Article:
Unfortunately this is a scene that does require acting and here I run into trouble. I have somehow decided that the circumstance calls for volcanic emotion and on the first take I screw my face up and try to squeeze out real tears.


George takes me aside and earns his pay.

You mean I don't look like a poor, lovelorn dupe lost in the depths of demented devotion?

George patiently and gently explains to me that I look like a bad laxative commercial.

Oh. Never mind.

We do it again. This time I restrain myself and am content with a lip quiver that speaks volumes. Huzzahs all around.

And now for the wife killing. This takes place at one of the fanciest houses in Austin. I'm sure the owners thought it would be neat to have a movie shot in their house. They probably had no idea what a crew of forty could do to a wood floor.

Peter Coyote is playing the sexy lawyer and we strike up a conversation about the old days in San Francisco where we both experimented with alternative lifestyles. Or exploded the plastic inevitable. Or whatever the hell it was we were doing back then. I still haven't figured it out.

Peter's soon-to-be-wasted wife is being played by Jean Smart. It happens that Jean just had a baby and she has a nanny on the set to hold her bambina whenever she has to be on camera.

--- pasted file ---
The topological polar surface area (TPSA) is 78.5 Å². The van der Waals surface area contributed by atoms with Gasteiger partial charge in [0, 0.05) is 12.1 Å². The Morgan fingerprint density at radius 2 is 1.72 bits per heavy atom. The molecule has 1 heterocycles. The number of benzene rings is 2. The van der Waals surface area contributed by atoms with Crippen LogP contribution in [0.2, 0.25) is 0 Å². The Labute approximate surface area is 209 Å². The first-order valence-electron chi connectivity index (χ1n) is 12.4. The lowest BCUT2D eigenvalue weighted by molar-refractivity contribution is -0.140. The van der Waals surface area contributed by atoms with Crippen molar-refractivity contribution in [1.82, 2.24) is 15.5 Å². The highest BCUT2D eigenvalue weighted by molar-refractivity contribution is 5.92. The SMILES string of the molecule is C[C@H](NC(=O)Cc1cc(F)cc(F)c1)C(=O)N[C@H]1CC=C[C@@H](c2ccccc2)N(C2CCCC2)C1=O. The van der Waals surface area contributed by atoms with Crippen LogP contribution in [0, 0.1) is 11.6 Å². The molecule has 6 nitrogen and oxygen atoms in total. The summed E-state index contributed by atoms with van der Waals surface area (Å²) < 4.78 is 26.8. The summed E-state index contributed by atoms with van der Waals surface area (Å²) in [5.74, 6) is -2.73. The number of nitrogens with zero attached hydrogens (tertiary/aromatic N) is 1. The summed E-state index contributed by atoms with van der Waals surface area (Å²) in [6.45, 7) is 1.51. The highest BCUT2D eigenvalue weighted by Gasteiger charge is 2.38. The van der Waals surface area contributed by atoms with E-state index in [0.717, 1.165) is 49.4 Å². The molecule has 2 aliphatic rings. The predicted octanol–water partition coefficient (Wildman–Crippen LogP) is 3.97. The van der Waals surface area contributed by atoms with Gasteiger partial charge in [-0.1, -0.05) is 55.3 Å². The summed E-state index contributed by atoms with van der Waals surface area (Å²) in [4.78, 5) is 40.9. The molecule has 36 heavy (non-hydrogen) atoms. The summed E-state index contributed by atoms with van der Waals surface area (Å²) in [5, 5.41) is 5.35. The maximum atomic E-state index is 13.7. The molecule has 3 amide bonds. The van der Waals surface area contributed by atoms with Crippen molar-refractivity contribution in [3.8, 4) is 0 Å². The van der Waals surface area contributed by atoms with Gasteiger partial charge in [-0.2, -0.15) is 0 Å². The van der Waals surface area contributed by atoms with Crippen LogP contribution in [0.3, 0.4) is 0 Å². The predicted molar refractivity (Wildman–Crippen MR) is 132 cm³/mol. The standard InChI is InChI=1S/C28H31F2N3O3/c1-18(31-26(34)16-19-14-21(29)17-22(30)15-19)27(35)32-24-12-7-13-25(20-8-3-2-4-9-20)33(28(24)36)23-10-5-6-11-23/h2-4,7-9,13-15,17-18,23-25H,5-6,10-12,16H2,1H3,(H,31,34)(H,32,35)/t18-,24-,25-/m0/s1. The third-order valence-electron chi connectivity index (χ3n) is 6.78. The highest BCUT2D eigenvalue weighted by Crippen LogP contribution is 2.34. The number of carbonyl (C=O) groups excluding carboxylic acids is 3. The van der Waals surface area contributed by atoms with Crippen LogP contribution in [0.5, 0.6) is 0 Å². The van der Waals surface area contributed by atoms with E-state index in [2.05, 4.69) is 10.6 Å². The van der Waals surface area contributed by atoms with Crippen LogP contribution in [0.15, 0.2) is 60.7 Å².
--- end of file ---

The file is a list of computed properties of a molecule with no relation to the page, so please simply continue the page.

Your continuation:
What's supposed to happen is that I, Clancy Pogue, the slave of love, come to the front door and ring the doorbell with a fake flower delivery. When Jean opens the door she catches on that all is not well. She tries to slam the door but I power my way in. (They want me to grunt animal noises during this part. They say they're going to synthesize these noises later to make a spooky soundtrack.) Then I am to chase Jean upstairs, blasting away at her with my pistola.

So we shoot the front door scene and all goes well except they aren't happy with my animal noises. They make me record a few extra grunts. These are called wild tracks and everybody gets real quiet on the set while they stand around watching me growl and snarl.

It's time for the Art Shot. In every TV movie there is at least one Art Shot. That's because all TV movie directors want to be doing big-studio features instead, and they think that if they throw in an Art Shot somebody will see that they have serious talent.

George is not immune to Art Shot Syndrome and being Hungarian the condition may be terminal.